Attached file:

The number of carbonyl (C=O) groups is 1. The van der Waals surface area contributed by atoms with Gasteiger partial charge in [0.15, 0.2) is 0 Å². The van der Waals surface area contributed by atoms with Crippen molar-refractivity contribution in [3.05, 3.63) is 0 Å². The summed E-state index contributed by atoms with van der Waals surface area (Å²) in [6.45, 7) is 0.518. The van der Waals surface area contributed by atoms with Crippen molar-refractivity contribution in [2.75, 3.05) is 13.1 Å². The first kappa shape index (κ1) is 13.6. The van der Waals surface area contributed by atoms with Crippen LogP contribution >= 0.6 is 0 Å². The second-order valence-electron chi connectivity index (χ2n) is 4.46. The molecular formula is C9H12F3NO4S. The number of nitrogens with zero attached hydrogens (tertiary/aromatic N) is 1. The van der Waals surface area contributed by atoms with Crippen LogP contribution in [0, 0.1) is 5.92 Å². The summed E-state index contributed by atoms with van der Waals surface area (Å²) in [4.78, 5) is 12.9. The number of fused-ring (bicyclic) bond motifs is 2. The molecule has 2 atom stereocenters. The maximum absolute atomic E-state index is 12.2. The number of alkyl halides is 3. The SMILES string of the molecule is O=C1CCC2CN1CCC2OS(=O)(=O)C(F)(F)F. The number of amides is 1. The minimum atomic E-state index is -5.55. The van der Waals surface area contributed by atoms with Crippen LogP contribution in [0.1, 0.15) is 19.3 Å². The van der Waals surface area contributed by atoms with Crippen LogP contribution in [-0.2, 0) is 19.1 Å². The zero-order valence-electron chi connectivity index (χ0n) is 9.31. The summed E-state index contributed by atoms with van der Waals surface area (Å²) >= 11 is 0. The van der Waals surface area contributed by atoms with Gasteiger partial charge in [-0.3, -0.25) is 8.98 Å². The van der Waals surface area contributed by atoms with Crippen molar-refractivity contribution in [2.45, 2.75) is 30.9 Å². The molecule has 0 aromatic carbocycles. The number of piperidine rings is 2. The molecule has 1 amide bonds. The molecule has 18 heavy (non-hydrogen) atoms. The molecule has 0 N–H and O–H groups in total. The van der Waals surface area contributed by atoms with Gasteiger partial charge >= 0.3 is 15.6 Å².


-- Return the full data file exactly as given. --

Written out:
The number of carbonyl (C=O) groups is 1. The van der Waals surface area contributed by atoms with Gasteiger partial charge in [0.15, 0.2) is 0 Å². The van der Waals surface area contributed by atoms with Crippen molar-refractivity contribution in [3.05, 3.63) is 0 Å². The summed E-state index contributed by atoms with van der Waals surface area (Å²) in [6.45, 7) is 0.518. The van der Waals surface area contributed by atoms with Crippen molar-refractivity contribution in [2.75, 3.05) is 13.1 Å². The first kappa shape index (κ1) is 13.6. The van der Waals surface area contributed by atoms with Crippen LogP contribution >= 0.6 is 0 Å². The second-order valence-electron chi connectivity index (χ2n) is 4.46. The molecular formula is C9H12F3NO4S. The number of nitrogens with zero attached hydrogens (tertiary/aromatic N) is 1. The van der Waals surface area contributed by atoms with Crippen LogP contribution in [0, 0.1) is 5.92 Å². The summed E-state index contributed by atoms with van der Waals surface area (Å²) in [4.78, 5) is 12.9. The number of fused-ring (bicyclic) bond motifs is 2. The molecule has 2 atom stereocenters. The maximum absolute atomic E-state index is 12.2. The number of alkyl halides is 3. The SMILES string of the molecule is O=C1CCC2CN1CCC2OS(=O)(=O)C(F)(F)F. The number of amides is 1. The minimum atomic E-state index is -5.55. The van der Waals surface area contributed by atoms with Crippen LogP contribution in [0.1, 0.15) is 19.3 Å². The van der Waals surface area contributed by atoms with Crippen LogP contribution in [-0.2, 0) is 19.1 Å². The zero-order valence-electron chi connectivity index (χ0n) is 9.31. The summed E-state index contributed by atoms with van der Waals surface area (Å²) >= 11 is 0. The van der Waals surface area contributed by atoms with Gasteiger partial charge in [-0.3, -0.25) is 8.98 Å². The van der Waals surface area contributed by atoms with Crippen molar-refractivity contribution in [2.45, 2.75) is 30.9 Å². The molecule has 0 aromatic carbocycles. The number of piperidine rings is 2. The molecule has 1 amide bonds. The molecule has 18 heavy (non-hydrogen) atoms. The molecule has 0 N–H and O–H groups in total. The van der Waals surface area contributed by atoms with Gasteiger partial charge >= 0.3 is 15.6 Å².